The tender magnetism of Blythe Danner turns an intelligent, sensitive story of love among the not so young into a work of art. Romance over 60 is neither inconceivable in life nor unusual on the screen, and—big news!—it’s often a subject that guarantees box office anemia. So skeptics are probably waiting in the bushes with tomahawks. True, I’ll See You in My Dreams might not have the same resonance in less capable hands, but except for a tendency to tug at the heartstrings a little too often, it’s just about perfect.
I’LL SEE YOU IN MY DREAMS ★★★½
Written by: Marc Basch and Brett Haley
In a role that fits her like a leotard, the throaty, resourceful star plays one of those casually well-pruned Southern California blossoms that never fade. You see them tipping valet parking as they climb into their sensible cars in Beverly Hills to pick up a fresh artichoke on the way home from lunch at The Ivy. Widowed for 20 years, despite the efforts of her three best gal pals (Rhea Perlman, Mary Kay Place and the marvelous Oscar-nominated June Squibb, who played Bruce Dern’s frisky, irritating wife in Nebraska) to strong-arm her into investigating the humiliating Southern California dating rituals, Carol is one of those healthy, self-reliant women who had a great marriage for most of her adult life and now refuses to give up her comfortable house and independent lifestyle to settle for second best. (At one club social for senior singles, one eager beaver even tells her she’s a real catch and it’s O.K. if she’s got herpes.) That signals the end of the Lonely Hearts tango.
But suddenly, fate enters on stealthy fingers. First, her best and most reliable friend and inseparable companion—her dog—has to be put to sleep. One look at the emotions filling Ms. Danner’s generous, life-affirming face, and if you don’t shed a tear along with her, you better check your pulse. Life suddenly seems less loving, days less fulfilled and time less urgent. So what do you do? Lie down, cover yourself with your dog’s blanket and give up? No way. Things are happening too fast.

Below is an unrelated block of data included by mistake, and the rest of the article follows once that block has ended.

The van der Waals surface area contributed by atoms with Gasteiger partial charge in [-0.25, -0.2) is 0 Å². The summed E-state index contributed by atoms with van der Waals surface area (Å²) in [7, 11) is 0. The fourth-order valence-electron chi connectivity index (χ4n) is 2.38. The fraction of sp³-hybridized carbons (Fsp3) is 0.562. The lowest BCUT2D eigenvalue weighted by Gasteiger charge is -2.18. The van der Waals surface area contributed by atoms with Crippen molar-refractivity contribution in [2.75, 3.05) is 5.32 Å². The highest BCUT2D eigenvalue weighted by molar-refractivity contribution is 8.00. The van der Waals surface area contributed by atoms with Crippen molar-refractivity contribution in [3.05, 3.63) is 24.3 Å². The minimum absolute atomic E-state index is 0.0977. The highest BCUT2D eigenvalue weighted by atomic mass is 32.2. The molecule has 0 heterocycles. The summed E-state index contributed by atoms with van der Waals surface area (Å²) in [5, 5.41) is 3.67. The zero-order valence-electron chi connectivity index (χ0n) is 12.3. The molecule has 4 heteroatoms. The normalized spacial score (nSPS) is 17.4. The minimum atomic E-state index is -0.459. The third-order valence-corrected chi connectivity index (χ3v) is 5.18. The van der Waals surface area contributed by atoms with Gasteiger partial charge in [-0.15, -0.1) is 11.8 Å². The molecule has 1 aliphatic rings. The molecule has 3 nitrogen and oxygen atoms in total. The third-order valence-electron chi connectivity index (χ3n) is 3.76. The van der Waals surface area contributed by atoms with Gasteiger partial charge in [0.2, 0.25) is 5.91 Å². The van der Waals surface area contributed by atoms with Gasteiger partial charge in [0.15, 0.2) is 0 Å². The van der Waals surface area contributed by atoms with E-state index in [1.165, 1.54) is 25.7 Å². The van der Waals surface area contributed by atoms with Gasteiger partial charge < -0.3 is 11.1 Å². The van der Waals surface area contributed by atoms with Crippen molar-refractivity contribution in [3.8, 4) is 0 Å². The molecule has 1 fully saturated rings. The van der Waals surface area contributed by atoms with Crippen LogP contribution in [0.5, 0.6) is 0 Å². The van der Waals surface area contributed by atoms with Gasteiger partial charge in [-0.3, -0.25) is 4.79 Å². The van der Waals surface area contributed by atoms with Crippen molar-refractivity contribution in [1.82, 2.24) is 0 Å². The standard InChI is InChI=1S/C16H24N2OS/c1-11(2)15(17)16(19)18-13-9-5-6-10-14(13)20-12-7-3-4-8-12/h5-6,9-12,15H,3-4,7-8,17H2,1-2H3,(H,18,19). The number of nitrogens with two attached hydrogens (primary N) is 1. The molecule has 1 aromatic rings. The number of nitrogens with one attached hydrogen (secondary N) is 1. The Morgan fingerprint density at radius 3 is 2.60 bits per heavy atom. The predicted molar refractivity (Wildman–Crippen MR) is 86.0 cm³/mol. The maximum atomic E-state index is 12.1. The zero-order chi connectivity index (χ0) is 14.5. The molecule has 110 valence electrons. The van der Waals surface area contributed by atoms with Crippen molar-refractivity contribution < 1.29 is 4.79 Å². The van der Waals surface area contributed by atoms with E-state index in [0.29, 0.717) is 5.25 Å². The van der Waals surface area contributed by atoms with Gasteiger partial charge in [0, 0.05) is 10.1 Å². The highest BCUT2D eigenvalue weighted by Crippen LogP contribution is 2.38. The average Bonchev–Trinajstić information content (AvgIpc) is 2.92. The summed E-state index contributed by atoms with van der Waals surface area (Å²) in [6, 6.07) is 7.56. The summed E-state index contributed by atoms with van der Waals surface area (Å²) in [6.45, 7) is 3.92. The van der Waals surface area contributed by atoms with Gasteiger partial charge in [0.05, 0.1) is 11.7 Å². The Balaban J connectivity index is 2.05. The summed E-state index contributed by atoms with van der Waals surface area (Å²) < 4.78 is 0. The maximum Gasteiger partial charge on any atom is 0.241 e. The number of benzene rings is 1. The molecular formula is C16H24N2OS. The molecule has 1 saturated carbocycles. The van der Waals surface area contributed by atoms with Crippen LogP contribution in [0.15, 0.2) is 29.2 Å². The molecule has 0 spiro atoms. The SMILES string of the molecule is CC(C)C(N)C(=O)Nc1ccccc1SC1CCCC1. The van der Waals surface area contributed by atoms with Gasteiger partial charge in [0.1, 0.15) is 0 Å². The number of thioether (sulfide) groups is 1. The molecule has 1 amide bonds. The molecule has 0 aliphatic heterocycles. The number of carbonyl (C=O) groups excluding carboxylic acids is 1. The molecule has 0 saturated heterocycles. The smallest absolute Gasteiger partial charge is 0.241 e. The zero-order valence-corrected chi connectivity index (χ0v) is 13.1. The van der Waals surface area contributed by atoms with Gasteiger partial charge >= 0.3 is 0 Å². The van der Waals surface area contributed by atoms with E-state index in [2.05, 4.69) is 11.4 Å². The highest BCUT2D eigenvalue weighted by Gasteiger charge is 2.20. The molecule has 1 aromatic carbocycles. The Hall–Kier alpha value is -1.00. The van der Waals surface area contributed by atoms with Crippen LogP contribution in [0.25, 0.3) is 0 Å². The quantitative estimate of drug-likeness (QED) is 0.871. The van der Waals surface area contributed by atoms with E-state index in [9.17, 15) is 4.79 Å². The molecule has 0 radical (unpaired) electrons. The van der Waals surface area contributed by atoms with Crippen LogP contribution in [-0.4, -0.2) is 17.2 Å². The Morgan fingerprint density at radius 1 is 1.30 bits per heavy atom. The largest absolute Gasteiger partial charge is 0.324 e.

First, she meets Lloyd (Martin Starr), the handsome, amiable new pool-cleaner guy, who, although years too young, offers to take her out for dinner and karaoke, where Carol tastes her first apple martini. They develop an ardent mutual affection, but this is a careful movie that avoids clichés. Sex is put on ice, and although Lloyd spends the night on Carol’s sofa, they never quite get around to the bedroom before she meets Bill (welcome back Sam Elliott). At the health food store, he’s the mature, snowy-haired, California-tanned Marlboro Man with the twinkle in his eye and the whistle in his heart. He spots her rifling through the vitamin supplements and says, “You don’t need all that. You’re just right the way you are.”
He’s fresh, but he makes her smile for the first time in weeks. This is one who makes her girlfriends swoon with envy. Besides, Bill is the same name as the late husband she adored. From falling asleep to the Late Show, Carol finds herself with an answer phone filled with messages, juggling dates and tasting the fruits of the forbidden lotus. “People talk about living in the moment like it’s some kind of a goal—what does that even mean?” Bill has all the answers. There is even some serious talk about marriage. At last, Carol discovers there is more than one way to open a locked door without calling a locksmith.
This might sound like a contrived sitcom, but don’t give its potential as a feel-good learning experience short shrift. Sam Elliott is warm and memorable as the older man with faults of his own. Martin Starr is touching and vulnerable as the younger suitor wise enough to know age isn’t everything. Malin Akerman is the perfect daughter turned confidante. The elements all conspire to create a lasting impression, from the uniform individualism of Ms. Danner’s friends to cinematography so bright you can feel the California vitamin C soaking into your pores. The intelligent, nuanced direction by Brett Haley, who wrote the naturalistic script with Marc Basch, has a genuine perception of the way real people think, feel and talk. It teaches many wise lessons about life, love and loss—not the least of which is the serendipitous message that life without a plan is a good thing. It leaves you open for the thrill of experience by accident.
Then, before succumbing to the rainbow hues of a Hollywood ending, Carol loses again. Never mind that I’ll See You in My Dreams has the same title as a 1951 Doris Day musical about songwriter Gus Kahn. Everything happens with logic, a maturity of feeling and the special tonic only Blythe Danner can provide. This is a serious movie—not only about the joyful things that can happen to people after a certain age, but about how they find the courage and spirit to handle the sad things when life gets in the way.